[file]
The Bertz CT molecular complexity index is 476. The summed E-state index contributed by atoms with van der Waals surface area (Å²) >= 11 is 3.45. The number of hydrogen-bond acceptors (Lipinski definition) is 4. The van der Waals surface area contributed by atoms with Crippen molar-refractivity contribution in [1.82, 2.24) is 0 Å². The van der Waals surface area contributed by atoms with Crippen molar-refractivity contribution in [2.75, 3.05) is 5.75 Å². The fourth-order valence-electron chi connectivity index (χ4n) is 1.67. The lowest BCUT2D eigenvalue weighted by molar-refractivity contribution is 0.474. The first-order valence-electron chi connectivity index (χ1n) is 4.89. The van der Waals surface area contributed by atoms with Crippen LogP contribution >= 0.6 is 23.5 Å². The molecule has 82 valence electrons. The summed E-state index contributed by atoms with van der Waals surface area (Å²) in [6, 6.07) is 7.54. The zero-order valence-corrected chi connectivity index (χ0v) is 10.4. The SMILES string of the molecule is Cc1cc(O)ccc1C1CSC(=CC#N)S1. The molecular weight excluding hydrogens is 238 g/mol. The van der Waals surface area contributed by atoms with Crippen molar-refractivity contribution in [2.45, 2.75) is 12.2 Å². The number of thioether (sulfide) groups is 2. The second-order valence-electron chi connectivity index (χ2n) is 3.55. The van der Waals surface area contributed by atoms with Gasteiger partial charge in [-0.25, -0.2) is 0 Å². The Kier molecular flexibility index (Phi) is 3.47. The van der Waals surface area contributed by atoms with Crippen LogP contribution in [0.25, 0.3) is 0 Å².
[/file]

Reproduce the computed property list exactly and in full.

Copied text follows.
The Bertz CT molecular complexity index is 476. The summed E-state index contributed by atoms with van der Waals surface area (Å²) >= 11 is 3.45. The number of hydrogen-bond acceptors (Lipinski definition) is 4. The van der Waals surface area contributed by atoms with Crippen molar-refractivity contribution in [1.82, 2.24) is 0 Å². The van der Waals surface area contributed by atoms with Crippen molar-refractivity contribution in [2.75, 3.05) is 5.75 Å². The fourth-order valence-electron chi connectivity index (χ4n) is 1.67. The lowest BCUT2D eigenvalue weighted by molar-refractivity contribution is 0.474. The first-order valence-electron chi connectivity index (χ1n) is 4.89. The van der Waals surface area contributed by atoms with Crippen LogP contribution >= 0.6 is 23.5 Å². The molecule has 82 valence electrons. The summed E-state index contributed by atoms with van der Waals surface area (Å²) in [6, 6.07) is 7.54. The zero-order valence-corrected chi connectivity index (χ0v) is 10.4. The SMILES string of the molecule is Cc1cc(O)ccc1C1CSC(=CC#N)S1. The molecular weight excluding hydrogens is 238 g/mol. The van der Waals surface area contributed by atoms with Crippen molar-refractivity contribution in [2.45, 2.75) is 12.2 Å². The number of thioether (sulfide) groups is 2. The second-order valence-electron chi connectivity index (χ2n) is 3.55. The van der Waals surface area contributed by atoms with Gasteiger partial charge in [-0.25, -0.2) is 0 Å². The Kier molecular flexibility index (Phi) is 3.47. The van der Waals surface area contributed by atoms with Crippen LogP contribution in [0.25, 0.3) is 0 Å².